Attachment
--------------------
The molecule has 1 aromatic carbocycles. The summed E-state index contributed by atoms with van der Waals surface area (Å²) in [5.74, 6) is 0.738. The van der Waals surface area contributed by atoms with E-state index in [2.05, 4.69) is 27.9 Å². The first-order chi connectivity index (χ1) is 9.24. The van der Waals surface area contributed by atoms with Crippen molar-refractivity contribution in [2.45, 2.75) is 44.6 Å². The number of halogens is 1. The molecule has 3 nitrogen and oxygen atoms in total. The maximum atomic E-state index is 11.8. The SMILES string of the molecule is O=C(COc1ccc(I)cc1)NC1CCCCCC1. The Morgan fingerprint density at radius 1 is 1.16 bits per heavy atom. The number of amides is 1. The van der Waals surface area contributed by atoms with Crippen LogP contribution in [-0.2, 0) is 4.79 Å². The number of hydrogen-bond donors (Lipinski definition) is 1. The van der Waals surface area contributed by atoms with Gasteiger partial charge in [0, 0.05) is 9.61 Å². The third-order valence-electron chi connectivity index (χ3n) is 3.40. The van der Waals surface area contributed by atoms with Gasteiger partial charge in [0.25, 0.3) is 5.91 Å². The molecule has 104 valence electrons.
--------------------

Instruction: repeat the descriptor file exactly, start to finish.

The molecule has 1 aromatic carbocycles. The summed E-state index contributed by atoms with van der Waals surface area (Å²) in [5.74, 6) is 0.738. The van der Waals surface area contributed by atoms with E-state index in [2.05, 4.69) is 27.9 Å². The first-order chi connectivity index (χ1) is 9.24. The van der Waals surface area contributed by atoms with Crippen molar-refractivity contribution in [2.45, 2.75) is 44.6 Å². The number of halogens is 1. The molecule has 3 nitrogen and oxygen atoms in total. The maximum atomic E-state index is 11.8. The SMILES string of the molecule is O=C(COc1ccc(I)cc1)NC1CCCCCC1. The Morgan fingerprint density at radius 1 is 1.16 bits per heavy atom. The number of amides is 1. The van der Waals surface area contributed by atoms with Crippen LogP contribution in [-0.2, 0) is 4.79 Å². The number of hydrogen-bond donors (Lipinski definition) is 1. The van der Waals surface area contributed by atoms with Gasteiger partial charge in [0, 0.05) is 9.61 Å². The third-order valence-electron chi connectivity index (χ3n) is 3.40. The van der Waals surface area contributed by atoms with Gasteiger partial charge in [0.25, 0.3) is 5.91 Å². The molecule has 104 valence electrons.